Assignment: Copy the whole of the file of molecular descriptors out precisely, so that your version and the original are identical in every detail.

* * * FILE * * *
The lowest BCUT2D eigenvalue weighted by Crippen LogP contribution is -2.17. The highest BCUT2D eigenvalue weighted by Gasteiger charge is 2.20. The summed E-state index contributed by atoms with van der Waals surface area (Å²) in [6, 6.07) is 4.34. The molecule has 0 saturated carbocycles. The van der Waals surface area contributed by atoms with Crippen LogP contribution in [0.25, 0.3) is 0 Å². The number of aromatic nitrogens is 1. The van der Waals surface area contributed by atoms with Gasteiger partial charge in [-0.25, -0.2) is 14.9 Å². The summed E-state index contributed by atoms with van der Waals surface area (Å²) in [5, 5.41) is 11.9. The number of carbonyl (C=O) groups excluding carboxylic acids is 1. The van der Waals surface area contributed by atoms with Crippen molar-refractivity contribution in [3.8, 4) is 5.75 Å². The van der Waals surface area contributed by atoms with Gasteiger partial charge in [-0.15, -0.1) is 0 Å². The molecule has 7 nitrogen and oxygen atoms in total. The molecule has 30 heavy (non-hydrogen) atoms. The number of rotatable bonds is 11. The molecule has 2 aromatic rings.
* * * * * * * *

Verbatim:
The lowest BCUT2D eigenvalue weighted by Crippen LogP contribution is -2.17. The highest BCUT2D eigenvalue weighted by Gasteiger charge is 2.20. The summed E-state index contributed by atoms with van der Waals surface area (Å²) in [6, 6.07) is 4.34. The molecule has 0 saturated carbocycles. The van der Waals surface area contributed by atoms with Crippen LogP contribution in [0.25, 0.3) is 0 Å². The number of aromatic nitrogens is 1. The van der Waals surface area contributed by atoms with Gasteiger partial charge in [-0.25, -0.2) is 14.9 Å². The summed E-state index contributed by atoms with van der Waals surface area (Å²) in [5, 5.41) is 11.9. The number of carbonyl (C=O) groups excluding carboxylic acids is 1. The van der Waals surface area contributed by atoms with Crippen molar-refractivity contribution in [3.8, 4) is 5.75 Å². The van der Waals surface area contributed by atoms with Gasteiger partial charge in [-0.15, -0.1) is 0 Å². The molecule has 7 nitrogen and oxygen atoms in total. The molecule has 30 heavy (non-hydrogen) atoms. The number of rotatable bonds is 11. The molecule has 2 aromatic rings.